Bios are the new resumes.
Whether for your personal website, a social media blurb, your company team page, or your pitch deck it is arguably the most important copy that you will ever write about yourself. It is the number one thing you will be asked for by companies, conference organizers, or podcast hosts who are interested to work with you. Your bio is your top marketing asset; a place where you want people to not only get an accurate picture of you but a place to showcase your work, your personality, competence, and area of expertise.
Whatever opportunities you are pursuing right now, your bio is the one critical item you’ll need as part of your strategy.
When you write your bio, you’ll want to be sure that it is compelling, inspiring, and best of all, unforgettable.
No pressure, right?
Because your bio is that important, it is the most hardest thing for many of us to write. We would rather stick our heads in the sand than write about ourselves. So how do we come up with a document that takes the best parts of ourselves and distills it into something that potential clients, decision makers and influencers will clamor over?
It’s important to remember that people want to connect with real people and absent an actual face to face meeting, your digital mark is the one place people make their impressions of you. Your bio should contain four things: (1) Who you are, (2) What You do, (3) Why you do it, and (4) How.
Here’s a guide of what it would look like:
Name, title, Who you help
What you know or believe about the work you do - this is your ‘why’ statement. Should be inspiring and vision oriented.
# of years in your field - this info is a great way to quickly show depth of experience. It helps the brain make a quick assessment of expertise.
Compelling experiences and wins - this can include projects you’ve been involved with or client highlights
Relevant trainings, certifications, awards received - this can include degrees, areas of study, universities attended.
Contact - this info includes website, email, Linkedin profile, social media handles or any other ways people can find you on the internet.
Here’s an example:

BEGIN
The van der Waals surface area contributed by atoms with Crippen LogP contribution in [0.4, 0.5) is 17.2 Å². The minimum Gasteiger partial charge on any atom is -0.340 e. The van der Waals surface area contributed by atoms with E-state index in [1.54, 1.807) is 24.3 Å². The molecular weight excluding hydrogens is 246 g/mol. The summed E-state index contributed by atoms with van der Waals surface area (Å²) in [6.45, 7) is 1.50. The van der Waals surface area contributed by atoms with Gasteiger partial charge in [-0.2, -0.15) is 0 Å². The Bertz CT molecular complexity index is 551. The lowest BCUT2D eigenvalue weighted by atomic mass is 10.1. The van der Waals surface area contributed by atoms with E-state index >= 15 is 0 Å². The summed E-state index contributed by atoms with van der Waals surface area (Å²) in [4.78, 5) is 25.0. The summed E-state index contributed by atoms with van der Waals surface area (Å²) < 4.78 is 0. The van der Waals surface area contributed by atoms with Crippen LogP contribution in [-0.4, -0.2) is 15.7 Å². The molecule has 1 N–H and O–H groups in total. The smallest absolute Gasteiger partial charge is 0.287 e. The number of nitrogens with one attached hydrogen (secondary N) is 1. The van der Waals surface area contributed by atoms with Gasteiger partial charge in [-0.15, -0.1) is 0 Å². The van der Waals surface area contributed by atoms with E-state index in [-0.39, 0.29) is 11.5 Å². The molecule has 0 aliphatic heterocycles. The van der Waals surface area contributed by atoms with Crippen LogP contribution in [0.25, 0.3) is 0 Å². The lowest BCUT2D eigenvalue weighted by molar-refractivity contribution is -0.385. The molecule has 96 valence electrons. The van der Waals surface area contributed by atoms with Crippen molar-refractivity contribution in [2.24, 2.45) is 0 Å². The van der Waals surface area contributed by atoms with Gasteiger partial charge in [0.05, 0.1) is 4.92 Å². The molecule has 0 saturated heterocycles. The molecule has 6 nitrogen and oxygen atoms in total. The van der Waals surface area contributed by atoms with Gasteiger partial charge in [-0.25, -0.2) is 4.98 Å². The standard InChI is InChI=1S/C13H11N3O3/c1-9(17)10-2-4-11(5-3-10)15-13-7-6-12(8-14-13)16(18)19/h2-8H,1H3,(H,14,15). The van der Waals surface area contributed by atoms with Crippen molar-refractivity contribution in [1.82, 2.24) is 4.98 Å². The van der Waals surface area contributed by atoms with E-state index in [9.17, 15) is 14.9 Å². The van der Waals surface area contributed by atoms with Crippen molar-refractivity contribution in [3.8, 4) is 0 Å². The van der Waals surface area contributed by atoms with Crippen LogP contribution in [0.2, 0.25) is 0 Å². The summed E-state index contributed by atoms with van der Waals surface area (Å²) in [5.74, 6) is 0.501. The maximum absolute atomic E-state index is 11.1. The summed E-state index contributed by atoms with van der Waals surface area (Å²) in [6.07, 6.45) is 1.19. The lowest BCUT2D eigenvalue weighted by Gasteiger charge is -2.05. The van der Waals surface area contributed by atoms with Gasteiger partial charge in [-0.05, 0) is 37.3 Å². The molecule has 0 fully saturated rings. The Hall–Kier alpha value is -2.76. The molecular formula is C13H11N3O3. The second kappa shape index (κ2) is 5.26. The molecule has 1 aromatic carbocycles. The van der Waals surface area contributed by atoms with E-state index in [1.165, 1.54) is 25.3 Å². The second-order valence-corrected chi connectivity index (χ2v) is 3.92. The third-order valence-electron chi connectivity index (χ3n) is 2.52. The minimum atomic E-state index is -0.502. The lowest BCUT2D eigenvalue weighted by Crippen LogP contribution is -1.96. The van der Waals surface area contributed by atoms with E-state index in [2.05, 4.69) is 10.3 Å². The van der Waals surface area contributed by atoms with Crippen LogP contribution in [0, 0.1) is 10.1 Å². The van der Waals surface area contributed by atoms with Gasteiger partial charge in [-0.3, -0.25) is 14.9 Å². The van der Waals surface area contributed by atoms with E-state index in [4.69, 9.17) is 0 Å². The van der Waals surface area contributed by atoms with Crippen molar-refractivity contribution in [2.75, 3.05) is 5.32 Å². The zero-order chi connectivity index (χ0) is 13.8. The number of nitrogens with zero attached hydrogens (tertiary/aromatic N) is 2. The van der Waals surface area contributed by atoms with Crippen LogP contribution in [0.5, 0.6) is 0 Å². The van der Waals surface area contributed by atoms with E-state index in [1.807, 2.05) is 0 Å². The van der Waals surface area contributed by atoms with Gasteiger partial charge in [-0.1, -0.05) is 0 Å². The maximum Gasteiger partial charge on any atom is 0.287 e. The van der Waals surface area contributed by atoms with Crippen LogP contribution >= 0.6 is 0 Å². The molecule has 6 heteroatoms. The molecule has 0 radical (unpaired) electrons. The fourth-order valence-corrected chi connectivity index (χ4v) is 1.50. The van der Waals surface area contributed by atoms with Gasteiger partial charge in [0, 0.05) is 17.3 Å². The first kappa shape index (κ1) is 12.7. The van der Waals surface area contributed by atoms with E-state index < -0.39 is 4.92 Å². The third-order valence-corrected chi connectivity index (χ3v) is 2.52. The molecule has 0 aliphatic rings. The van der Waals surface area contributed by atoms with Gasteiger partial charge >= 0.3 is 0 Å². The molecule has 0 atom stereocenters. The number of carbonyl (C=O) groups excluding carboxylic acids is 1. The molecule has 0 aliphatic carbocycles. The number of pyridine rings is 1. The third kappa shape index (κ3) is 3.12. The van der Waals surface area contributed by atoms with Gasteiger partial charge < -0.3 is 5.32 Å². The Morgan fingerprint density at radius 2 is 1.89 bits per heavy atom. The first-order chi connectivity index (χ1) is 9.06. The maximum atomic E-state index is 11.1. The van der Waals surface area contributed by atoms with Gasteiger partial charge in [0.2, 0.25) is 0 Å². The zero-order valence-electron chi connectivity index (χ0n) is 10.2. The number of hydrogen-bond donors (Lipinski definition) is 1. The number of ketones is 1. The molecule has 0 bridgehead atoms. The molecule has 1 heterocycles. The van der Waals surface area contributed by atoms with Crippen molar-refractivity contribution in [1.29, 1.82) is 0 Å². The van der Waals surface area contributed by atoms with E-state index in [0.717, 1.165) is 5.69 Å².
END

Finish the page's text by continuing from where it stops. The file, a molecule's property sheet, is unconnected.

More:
Ariane Hunter is the CEO & Founder of Project She Went For Her Dreams; a personal branding & marketing firm in New York City and serving clients globally. She works with enlightened women and businesses to develop creative brands and build artistic marketing strategies to standout in a meaningful, authentic way. Ariane believes in amplifying our voices at home and and work in order to impact our world and communities.
Ariane draws on decades of experience working for the top marketing and branding agencies in New York City and supporting high profile clients become key players in their industry. She holds an MBA and is a certified coach. Ariane has worked with industry leaders including Women in Stem Leadership at Stony Brook University, Women’s Catalyst group at HP, Oracle, and many more. She has spoken for NYU Stern Women in Business, Karen Millen, ABC Home, Emerging Leaders for NY Arts, and has been featured guest on numerous empowerment podcasts. Ariane is also a published writer whose work appears in Time.com, Levo League, Ivy Exec, and The Muse. She’s been quoted in The Daily Worth, Her Agenda, and more. You can learn more by visiting www.shewentforherdreams.com or contact via email: firstname.lastname@example.org
Linkedin: https://www.linkedin.com/in/arianehunter/ | Instagram: @arianehunter
Your bio should not be too long; keep it succinct. Anything longer than two paragraphs or ten sentences starts to get too wordy. Keep in mind that your bio should evolve as you do. You may need to tweak it as you go along depending on your audience but now that you’ve got your draft down it will be easier to rework it.
This template is meant to be a guide but ultimately you get to decide how you word and craft your bio. It should make you feel proud and capture the essence of your work in an authentic way. Additionally, it will help you to be able to talk about your work more clearly and confidently.